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When  Tigers  Flew  In  China



Robert Carson Appleby

Part II





Bob Appleby on right. These men of the US AF were the new       

group joining the original Flying Tigers, commanded  by General Clair Chennault, the famed and beloved Officer that led them to Victory in China.


 Before E-mail, there was V-mail.    This one from China.





   Bob Appleby was a Hero to everyone in our family, even before WWII.  He was the eldest son of Claude and Lona  

Appleby and had five younger brothers, all swirling around him, any time he was home. I, a double-cousin, swirled, too. 

Soon, after the death of my father, my father's brother and his wife, my mother's sister, welcomed me into their home.  It was

not an unusual arrangement, we had all been a close-knit family from birth.  From early childhood, we kids felt at home with either set of  parents.


Bob was employed out of town for two or three years before he enlisted, so the family  had already let him go, a little

bit.  Although, having him out of town was not the same as having him out of the country and into the middle of a war.


     On the 24th of August 1943, Bob spent the early morning hours of his 25th Birthday in the China skies bombing the Hankow Air Drome.  At the time it was Headquarters  for the Japanese Air Force in Southern China.  


On that August Day, Bob wrote in his Journal:


     We made an early morning take-off and at 4:00A.M. all our planes were in formation and we were on course 

for Hankow, climbing as we went.  

     When the sun finally came-out, we were deep inside enemy territory.  There wasn't a cloud in the sky and the

sun hurt your eyes, even though it had not reached full brilliance.  The tension was great and the air seemed 

chargedto the bursting point, as the Jap interception should be on us at any time.

     Suddenly, the attack began.  Our target was in sight, some forty miles dead ahead, as the Zeros came-in from

every direction.  We fought our way into the target and just as soon as our bomb-bay doors were beginning to

open, the anti-aircraft shells began exploding all around us.  I had taken the attack by the Zeros for granted, but

those big puffs of black, brown and white smoke was another story.  That's something you just can't fight back


     We still had a one minute run to make, before our bombs would be released.  I was covering the area from six

o'clock to twelve o'clock, left side, and had full vision of the seven B-24's making their bombing run.  They were a

quarter of mile to our left and were to hit a target along side of ours.  I saw a large red and black blossom spurt-up

in front of them and it took a moment for me to realize that it was their lead ship, "Cabin In the Clouds", exploding.

That was the first American plane I had seen hit by the enemy and some-how, it seemed like a dream.  Then, two

more B-24's exploded, closely followed by two more, which began settling over the target.  Several parachutes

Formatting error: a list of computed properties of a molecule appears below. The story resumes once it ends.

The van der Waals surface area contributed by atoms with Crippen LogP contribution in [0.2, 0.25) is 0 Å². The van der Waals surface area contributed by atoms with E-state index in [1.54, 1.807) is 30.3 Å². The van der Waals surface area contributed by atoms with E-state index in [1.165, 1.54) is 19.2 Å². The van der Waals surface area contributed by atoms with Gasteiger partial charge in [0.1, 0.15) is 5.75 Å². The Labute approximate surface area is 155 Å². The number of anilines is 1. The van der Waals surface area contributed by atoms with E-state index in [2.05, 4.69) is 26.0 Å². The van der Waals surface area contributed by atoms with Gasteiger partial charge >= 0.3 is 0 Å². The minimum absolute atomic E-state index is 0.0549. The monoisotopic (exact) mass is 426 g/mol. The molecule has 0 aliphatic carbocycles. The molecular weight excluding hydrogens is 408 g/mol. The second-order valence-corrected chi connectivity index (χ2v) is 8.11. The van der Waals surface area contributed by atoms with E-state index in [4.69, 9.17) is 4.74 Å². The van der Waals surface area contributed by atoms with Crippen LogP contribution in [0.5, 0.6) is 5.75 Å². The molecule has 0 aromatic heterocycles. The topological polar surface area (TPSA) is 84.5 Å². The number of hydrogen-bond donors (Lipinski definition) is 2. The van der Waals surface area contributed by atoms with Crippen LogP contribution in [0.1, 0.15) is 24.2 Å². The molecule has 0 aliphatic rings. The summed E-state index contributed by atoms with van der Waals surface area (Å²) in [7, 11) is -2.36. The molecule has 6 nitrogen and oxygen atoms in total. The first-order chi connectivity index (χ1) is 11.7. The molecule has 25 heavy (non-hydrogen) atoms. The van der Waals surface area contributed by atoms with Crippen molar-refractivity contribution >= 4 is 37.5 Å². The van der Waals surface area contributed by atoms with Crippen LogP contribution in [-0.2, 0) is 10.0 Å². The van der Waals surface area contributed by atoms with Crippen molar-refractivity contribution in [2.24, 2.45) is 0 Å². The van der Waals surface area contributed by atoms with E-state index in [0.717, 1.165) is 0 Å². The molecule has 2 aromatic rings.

opened, but not enough to account for all the crew members. 

     Our bombs were being dropped at last and as our bomb-bay doors closed, the noses of our B-25's were pointed

down at a sharp angle, so as to gain speed and get out of the immediate danger zone.  Even though we were still

mixing it up with the zeros.  I breathed a sigh of relief, as I knew we were heading for home.

    The B-24's finally pulled the Japs off of us, although they followed us most of the way to the home base.

We had to land on a flat tire, which had been punctured by the anti-aircraft fire.


Flight time: 4 hrs. 45 min.



Two years from the day that Bob wrote (the above) entry in his Journal in China, he was on the Island of Okinawa.  

Peace had just been declared and Bob wrote his final wartime poem on his 27th birthday on the 24th of August 1945. 


As I Knelt to Pray

The guns are silenced, the shooting has ceased.

No more torturing for the maimed and deceased.

And so, last evening, as I knelt to pray, 

I thanked our God for bringing this day.


Amidst din and flash, of celebrating guns,

My thoughts went back, to those mothers, whose sons,

Had forfeited their lives, that this one day

Would eventually come, bringing peace to stay.


For whom do we rejoice, for the living or dead?

Or is it that future blood needn't be shed?

Perhaps, we rejoice that our lives were spared

Not thinking of others, who worried and cared.


NO!  None shall forget, those thousands of lives

Snatched from their mothers, their children and wives.

Thank you, Dear God, Thank you for this day

Thus, I spoke unto Him, As I knelt to pray.

Bob Appleby, Okinawa 24 August 1945

 poem used by permission


Appleby Heritage note: 

Bob came home on furlough after China and we discussed the possible publication of his poems. I got as far as the preparation, but regret to say that it never happened as it was a busy and hectic time for the family.   Furlough over, Bob received orders for Okinawa, then war over, he came home, met and married, and was ready to forget the war years.  Like most Veterans, he never forgot, but the poems were stashed away for years.   Time has brought us new and greatly advanced types of wars.  World War II was one-of-a-kind.  It was a time set apart, like no other.






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